Last week, ISTPs’ French Program 5th Graders took a tour of the Musée de la Grande Guerre (a museum of the First World War) in Meaux, France. A guide showed students around, and explained the various exhibits, which included WWI weaponry, items belonging to ordinary soldiers, and full size reconstructions of French and German trenches.
It was a fascinating interactive learning experience for our students, but what was truly remarkable about this tour was that it took place virtually, from ISTP’s own Media Hub.
ISTP has been working with the Musée de la Grande Guerre for two years now, and the museum selected us to be a “model school,” to demonstrate to French officials and journalists how a virtual tour works.
The French newspaper Le Parisien reported on the tour in a full page article, including an interview with French Curriculum Coordinator Olivier Monteil, who organized the event. View article pdf here.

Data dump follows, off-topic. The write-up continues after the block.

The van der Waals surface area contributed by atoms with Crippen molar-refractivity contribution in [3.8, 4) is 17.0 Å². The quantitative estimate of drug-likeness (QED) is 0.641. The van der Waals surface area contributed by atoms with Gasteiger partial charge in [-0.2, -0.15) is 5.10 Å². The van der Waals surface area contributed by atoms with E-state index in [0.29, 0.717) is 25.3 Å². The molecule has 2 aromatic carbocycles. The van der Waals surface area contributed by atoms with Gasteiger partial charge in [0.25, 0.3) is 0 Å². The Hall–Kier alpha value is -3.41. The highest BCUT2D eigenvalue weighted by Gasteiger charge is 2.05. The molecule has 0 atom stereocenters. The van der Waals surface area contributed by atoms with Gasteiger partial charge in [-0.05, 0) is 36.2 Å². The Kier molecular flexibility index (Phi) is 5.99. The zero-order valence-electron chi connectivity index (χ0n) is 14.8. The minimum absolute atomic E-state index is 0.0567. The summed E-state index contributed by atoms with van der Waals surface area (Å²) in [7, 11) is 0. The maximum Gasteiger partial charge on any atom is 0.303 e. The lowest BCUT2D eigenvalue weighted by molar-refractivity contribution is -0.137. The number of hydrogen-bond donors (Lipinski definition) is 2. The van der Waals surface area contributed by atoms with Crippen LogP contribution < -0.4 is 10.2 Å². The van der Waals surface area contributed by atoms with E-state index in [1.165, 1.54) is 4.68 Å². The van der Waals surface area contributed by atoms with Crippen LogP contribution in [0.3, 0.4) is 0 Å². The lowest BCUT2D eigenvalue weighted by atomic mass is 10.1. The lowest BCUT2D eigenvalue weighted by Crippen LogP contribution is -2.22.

After the virtual tour, some of our students had the opportunity to ask the guide their own questions. Head of School Philippe Dietz thanked the museum on behalf of the school, and showed the guide a WWI artifact owned by our school librarian, Danièle Arsac – a shell casing engraved by a soldier in the trenches.
Olivier Monteil reflected on the experience, “A lot of people are scared about the impact of technology in schools because they imagine that kids will just sit in front of screens all day. In the virtual tour, technology was used to improve the way we teach, not as a goal in itself.
We were able to make a very human connection with our tour guide, and she helped our students understand the links between the French and American soldiers both fighting in the war.”
Philippe Dietz agreed that the tour was a meaningful opportunity for students. “The tour was a valuable pedagogical experience, and it achieved what we set out to do – to place our students in the position to really understand what life in the trenches was like. The guide was able to design a tour that answered all of our students’ questions.
What is fascinating is that on the virtual tour you forget you are 6,000 miles away – that is the magic of the Internet. Our visit to the museum was just as informative as a physical visit would have been. It is remarkable to experience something that was only science fiction 30 years ago.”
Take a look at the video below to see the virtual tour in action.